She will also assist with staff recruitment, retention, classifications, compensation and benefit administration, just to name a few HR duties.

“We look forward to welcoming Ms. Brame to our Pender County staff,” said Moser.

Tax office will be closed Friday, July 29

The Pender County Tax Collections Office, located at 300 E. Fremont St. in Burgaw, will be closed Friday, July 29, to all walk-ins.

Assessment staff will be available on-site to answer basic questions. Items requiring lookup and/or complex collection items will be recorded and contacted on Monday.

We apologize for the inconvenience.

Get your free At-Home COVID test kits from Pender County Health

Pender County Health Department Provides at-Home COVID-19 Test at No Charge

 

Pender County Health Department is currently offering free at-home COVID-19 test kits.  Test kits are available for pickup with a limit of four per person.  Visit either of our locations:

  • Pender County Health Department- 803 S. Walker Street, Burgaw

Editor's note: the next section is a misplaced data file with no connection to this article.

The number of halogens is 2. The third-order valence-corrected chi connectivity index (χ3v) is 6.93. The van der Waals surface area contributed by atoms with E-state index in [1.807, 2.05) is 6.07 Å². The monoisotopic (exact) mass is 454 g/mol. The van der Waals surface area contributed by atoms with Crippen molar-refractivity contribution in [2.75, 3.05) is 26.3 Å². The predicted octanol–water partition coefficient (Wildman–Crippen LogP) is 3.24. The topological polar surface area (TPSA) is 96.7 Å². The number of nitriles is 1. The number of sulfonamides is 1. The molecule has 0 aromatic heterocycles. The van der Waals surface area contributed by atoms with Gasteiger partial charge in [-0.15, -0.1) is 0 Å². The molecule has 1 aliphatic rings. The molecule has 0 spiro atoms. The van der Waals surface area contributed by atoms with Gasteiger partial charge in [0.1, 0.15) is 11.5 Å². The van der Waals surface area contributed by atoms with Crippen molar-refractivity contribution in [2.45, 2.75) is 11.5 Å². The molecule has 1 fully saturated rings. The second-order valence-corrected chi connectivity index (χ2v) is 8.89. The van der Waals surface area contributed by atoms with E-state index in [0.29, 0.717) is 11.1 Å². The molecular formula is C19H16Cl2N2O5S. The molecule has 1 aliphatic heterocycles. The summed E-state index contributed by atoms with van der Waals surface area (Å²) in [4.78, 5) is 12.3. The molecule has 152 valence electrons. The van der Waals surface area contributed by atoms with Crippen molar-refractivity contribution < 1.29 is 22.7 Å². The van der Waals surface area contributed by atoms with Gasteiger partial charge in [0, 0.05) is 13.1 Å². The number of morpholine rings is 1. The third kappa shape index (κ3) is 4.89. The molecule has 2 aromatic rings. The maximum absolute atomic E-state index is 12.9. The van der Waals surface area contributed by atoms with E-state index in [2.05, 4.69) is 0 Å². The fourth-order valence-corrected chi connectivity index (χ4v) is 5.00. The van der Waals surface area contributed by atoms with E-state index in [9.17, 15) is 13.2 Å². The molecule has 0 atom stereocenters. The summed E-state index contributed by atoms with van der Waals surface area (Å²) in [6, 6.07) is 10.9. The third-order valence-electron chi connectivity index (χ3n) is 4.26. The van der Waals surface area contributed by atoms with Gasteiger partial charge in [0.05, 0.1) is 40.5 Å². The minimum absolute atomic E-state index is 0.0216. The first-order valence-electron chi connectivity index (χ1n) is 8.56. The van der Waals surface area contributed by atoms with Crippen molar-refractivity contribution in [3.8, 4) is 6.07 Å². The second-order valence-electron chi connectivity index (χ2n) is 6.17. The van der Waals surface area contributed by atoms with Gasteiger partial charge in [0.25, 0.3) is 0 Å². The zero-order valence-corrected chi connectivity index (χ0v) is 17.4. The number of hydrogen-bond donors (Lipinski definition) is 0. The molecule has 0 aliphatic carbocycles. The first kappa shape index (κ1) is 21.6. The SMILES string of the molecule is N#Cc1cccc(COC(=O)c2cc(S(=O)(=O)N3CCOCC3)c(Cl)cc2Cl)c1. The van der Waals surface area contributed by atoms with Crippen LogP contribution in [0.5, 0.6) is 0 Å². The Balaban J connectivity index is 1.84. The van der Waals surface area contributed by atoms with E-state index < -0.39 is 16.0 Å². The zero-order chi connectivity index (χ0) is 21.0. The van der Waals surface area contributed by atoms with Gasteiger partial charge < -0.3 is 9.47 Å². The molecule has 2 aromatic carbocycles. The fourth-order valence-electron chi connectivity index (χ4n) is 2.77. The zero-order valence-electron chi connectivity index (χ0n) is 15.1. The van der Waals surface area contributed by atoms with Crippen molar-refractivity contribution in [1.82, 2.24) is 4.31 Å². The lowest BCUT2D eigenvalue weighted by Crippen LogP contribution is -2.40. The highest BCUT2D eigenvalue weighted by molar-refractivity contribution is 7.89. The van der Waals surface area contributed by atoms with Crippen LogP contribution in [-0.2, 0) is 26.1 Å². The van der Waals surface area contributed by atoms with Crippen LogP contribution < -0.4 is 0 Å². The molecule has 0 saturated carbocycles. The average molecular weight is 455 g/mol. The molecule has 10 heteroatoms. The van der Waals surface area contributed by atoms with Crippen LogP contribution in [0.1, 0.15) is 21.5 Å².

• Hampstead Annex- 15060 NC Hwy 17, Hampstead
  • Monday through Friday 8:00 a.m. to 5:00 p.m. while supplies last.

At-home COVID-19 test kits help reduce the spread of COVID-19 by providing you with results in minutes.

 

When to use your at-home testing kits:

  • You have any COVID-19 symptoms
  • You were exposed to someone with COVID-19. NOTE:  Test at least 5 days after close contact.  The last day of contact is Day 0.
  • You are not up-to date for COVID-19 vaccinations
  • You are going to an indoor event, gathering, or traveling
  • You were asked by your school, workplace, or health care provider to test.

 

If your test is Positive:

  • You are encouraged to report the result to your health care provider or to the health department.
  • You should follow CDC Isolation Guidelines cdc.gov Quarantine and Isolation
  • Seek medical care immediately if symptoms worsen or you have trouble breathing.

 

Resources for COVID-19 at-home test kits:

 

Questions?   Contact Pender County Health Department at 1-910-259-1230

at-home covid19 test availability